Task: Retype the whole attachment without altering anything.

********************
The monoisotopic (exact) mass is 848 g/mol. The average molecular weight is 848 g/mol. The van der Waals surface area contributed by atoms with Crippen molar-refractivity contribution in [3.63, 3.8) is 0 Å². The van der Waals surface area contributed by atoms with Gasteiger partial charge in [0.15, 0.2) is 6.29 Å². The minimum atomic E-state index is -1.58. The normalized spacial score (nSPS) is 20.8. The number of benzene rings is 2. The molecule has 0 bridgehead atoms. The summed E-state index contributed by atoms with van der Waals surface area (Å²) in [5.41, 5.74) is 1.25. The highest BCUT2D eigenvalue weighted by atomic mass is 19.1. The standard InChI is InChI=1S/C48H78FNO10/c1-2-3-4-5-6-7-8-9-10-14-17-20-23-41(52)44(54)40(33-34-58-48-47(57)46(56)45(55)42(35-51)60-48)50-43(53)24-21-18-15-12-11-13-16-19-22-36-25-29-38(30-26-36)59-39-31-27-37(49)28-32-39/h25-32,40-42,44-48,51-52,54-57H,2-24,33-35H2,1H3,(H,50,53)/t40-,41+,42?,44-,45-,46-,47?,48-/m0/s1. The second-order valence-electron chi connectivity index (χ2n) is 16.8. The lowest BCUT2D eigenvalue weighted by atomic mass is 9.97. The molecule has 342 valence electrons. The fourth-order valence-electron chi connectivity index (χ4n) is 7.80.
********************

The monoisotopic (exact) mass is 848 g/mol. The average molecular weight is 848 g/mol. The van der Waals surface area contributed by atoms with Crippen molar-refractivity contribution in [3.63, 3.8) is 0 Å². The van der Waals surface area contributed by atoms with Gasteiger partial charge in [0.15, 0.2) is 6.29 Å². The minimum atomic E-state index is -1.58. The normalized spacial score (nSPS) is 20.8. The number of benzene rings is 2. The molecule has 0 bridgehead atoms. The summed E-state index contributed by atoms with van der Waals surface area (Å²) in [5.41, 5.74) is 1.25. The highest BCUT2D eigenvalue weighted by atomic mass is 19.1. The standard InChI is InChI=1S/C48H78FNO10/c1-2-3-4-5-6-7-8-9-10-14-17-20-23-41(52)44(54)40(33-34-58-48-47(57)46(56)45(55)42(35-51)60-48)50-43(53)24-21-18-15-12-11-13-16-19-22-36-25-29-38(30-26-36)59-39-31-27-37(49)28-32-39/h25-32,40-42,44-48,51-52,54-57H,2-24,33-35H2,1H3,(H,50,53)/t40-,41+,42?,44-,45-,46-,47?,48-/m0/s1. The second-order valence-electron chi connectivity index (χ2n) is 16.8. The lowest BCUT2D eigenvalue weighted by atomic mass is 9.97. The molecule has 342 valence electrons. The fourth-order valence-electron chi connectivity index (χ4n) is 7.80.